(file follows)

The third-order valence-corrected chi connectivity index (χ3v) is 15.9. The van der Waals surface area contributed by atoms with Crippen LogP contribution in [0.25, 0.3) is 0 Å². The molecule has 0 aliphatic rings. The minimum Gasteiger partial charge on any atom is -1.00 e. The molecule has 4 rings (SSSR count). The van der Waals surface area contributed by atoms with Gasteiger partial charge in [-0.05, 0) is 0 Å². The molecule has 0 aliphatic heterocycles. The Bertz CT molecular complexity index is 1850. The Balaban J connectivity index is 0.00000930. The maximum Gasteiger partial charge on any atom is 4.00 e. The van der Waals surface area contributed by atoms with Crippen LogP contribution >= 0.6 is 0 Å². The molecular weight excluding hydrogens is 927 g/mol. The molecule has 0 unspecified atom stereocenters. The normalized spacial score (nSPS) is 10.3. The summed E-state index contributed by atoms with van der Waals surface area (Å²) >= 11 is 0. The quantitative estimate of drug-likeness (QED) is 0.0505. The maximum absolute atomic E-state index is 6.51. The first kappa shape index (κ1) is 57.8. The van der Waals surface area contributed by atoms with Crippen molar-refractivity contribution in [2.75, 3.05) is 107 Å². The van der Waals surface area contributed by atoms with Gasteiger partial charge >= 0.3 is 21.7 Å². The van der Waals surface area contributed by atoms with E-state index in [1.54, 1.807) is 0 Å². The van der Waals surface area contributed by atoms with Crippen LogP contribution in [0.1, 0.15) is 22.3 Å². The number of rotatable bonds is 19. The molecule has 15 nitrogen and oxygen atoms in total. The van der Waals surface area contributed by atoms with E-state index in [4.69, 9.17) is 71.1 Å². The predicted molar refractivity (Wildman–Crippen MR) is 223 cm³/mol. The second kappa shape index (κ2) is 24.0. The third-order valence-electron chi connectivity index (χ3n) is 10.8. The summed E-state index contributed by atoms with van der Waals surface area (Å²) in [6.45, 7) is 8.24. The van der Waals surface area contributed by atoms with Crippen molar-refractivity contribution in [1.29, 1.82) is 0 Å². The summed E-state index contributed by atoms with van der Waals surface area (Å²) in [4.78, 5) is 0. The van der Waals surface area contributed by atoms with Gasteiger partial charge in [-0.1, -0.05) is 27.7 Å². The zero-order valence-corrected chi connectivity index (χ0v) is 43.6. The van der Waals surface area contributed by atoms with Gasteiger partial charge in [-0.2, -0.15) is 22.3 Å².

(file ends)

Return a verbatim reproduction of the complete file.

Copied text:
The third-order valence-corrected chi connectivity index (χ3v) is 15.9. The van der Waals surface area contributed by atoms with Crippen LogP contribution in [0.25, 0.3) is 0 Å². The molecule has 0 aliphatic rings. The minimum Gasteiger partial charge on any atom is -1.00 e. The molecule has 4 rings (SSSR count). The van der Waals surface area contributed by atoms with Gasteiger partial charge in [-0.05, 0) is 0 Å². The molecule has 0 aliphatic heterocycles. The Bertz CT molecular complexity index is 1850. The Balaban J connectivity index is 0.00000930. The maximum Gasteiger partial charge on any atom is 4.00 e. The van der Waals surface area contributed by atoms with Crippen LogP contribution >= 0.6 is 0 Å². The molecular weight excluding hydrogens is 927 g/mol. The molecule has 0 unspecified atom stereocenters. The normalized spacial score (nSPS) is 10.3. The summed E-state index contributed by atoms with van der Waals surface area (Å²) >= 11 is 0. The quantitative estimate of drug-likeness (QED) is 0.0505. The maximum absolute atomic E-state index is 6.51. The first kappa shape index (κ1) is 57.8. The van der Waals surface area contributed by atoms with Crippen molar-refractivity contribution in [2.75, 3.05) is 107 Å². The van der Waals surface area contributed by atoms with Gasteiger partial charge >= 0.3 is 21.7 Å². The van der Waals surface area contributed by atoms with E-state index in [1.54, 1.807) is 0 Å². The van der Waals surface area contributed by atoms with Crippen LogP contribution in [0.1, 0.15) is 22.3 Å². The number of rotatable bonds is 19. The molecule has 15 nitrogen and oxygen atoms in total. The van der Waals surface area contributed by atoms with E-state index in [4.69, 9.17) is 71.1 Å². The predicted molar refractivity (Wildman–Crippen MR) is 223 cm³/mol. The second kappa shape index (κ2) is 24.0. The third-order valence-electron chi connectivity index (χ3n) is 10.8. The summed E-state index contributed by atoms with van der Waals surface area (Å²) in [6.45, 7) is 8.24. The van der Waals surface area contributed by atoms with Crippen molar-refractivity contribution in [1.29, 1.82) is 0 Å². The summed E-state index contributed by atoms with van der Waals surface area (Å²) in [4.78, 5) is 0. The van der Waals surface area contributed by atoms with Gasteiger partial charge in [-0.1, -0.05) is 27.7 Å². The zero-order valence-corrected chi connectivity index (χ0v) is 43.6. The van der Waals surface area contributed by atoms with Gasteiger partial charge in [-0.2, -0.15) is 22.3 Å².